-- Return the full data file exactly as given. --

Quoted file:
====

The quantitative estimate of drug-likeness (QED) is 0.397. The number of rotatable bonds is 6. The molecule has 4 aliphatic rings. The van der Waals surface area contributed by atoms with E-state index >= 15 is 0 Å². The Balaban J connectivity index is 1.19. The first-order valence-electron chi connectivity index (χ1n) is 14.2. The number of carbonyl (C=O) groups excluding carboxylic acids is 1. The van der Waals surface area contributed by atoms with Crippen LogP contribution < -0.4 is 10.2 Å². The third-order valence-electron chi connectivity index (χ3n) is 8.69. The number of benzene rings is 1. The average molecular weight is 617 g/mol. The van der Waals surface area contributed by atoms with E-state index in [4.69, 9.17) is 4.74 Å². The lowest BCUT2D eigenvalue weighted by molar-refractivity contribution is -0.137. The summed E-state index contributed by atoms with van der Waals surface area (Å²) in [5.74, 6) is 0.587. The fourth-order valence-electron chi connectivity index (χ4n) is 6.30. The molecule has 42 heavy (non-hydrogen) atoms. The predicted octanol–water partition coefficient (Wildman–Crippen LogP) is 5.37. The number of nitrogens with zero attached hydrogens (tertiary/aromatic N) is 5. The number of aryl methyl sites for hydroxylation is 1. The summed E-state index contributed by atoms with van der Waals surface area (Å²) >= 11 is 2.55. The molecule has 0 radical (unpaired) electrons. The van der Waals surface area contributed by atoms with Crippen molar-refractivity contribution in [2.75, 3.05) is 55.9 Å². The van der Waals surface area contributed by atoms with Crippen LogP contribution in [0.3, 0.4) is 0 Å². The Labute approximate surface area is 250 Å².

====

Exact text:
The quantitative estimate of drug-likeness (QED) is 0.397. The number of rotatable bonds is 6. The molecule has 4 aliphatic rings. The van der Waals surface area contributed by atoms with E-state index >= 15 is 0 Å². The Balaban J connectivity index is 1.19. The first-order valence-electron chi connectivity index (χ1n) is 14.2. The number of carbonyl (C=O) groups excluding carboxylic acids is 1. The van der Waals surface area contributed by atoms with Crippen LogP contribution < -0.4 is 10.2 Å². The third-order valence-electron chi connectivity index (χ3n) is 8.69. The number of benzene rings is 1. The average molecular weight is 617 g/mol. The van der Waals surface area contributed by atoms with E-state index in [4.69, 9.17) is 4.74 Å². The lowest BCUT2D eigenvalue weighted by molar-refractivity contribution is -0.137. The summed E-state index contributed by atoms with van der Waals surface area (Å²) in [5.74, 6) is 0.587. The fourth-order valence-electron chi connectivity index (χ4n) is 6.30. The molecule has 42 heavy (non-hydrogen) atoms. The predicted octanol–water partition coefficient (Wildman–Crippen LogP) is 5.37. The number of nitrogens with zero attached hydrogens (tertiary/aromatic N) is 5. The number of aryl methyl sites for hydroxylation is 1. The summed E-state index contributed by atoms with van der Waals surface area (Å²) >= 11 is 2.55. The molecule has 0 radical (unpaired) electrons. The van der Waals surface area contributed by atoms with Crippen molar-refractivity contribution in [2.75, 3.05) is 55.9 Å². The van der Waals surface area contributed by atoms with Crippen LogP contribution in [0.3, 0.4) is 0 Å². The Labute approximate surface area is 250 Å².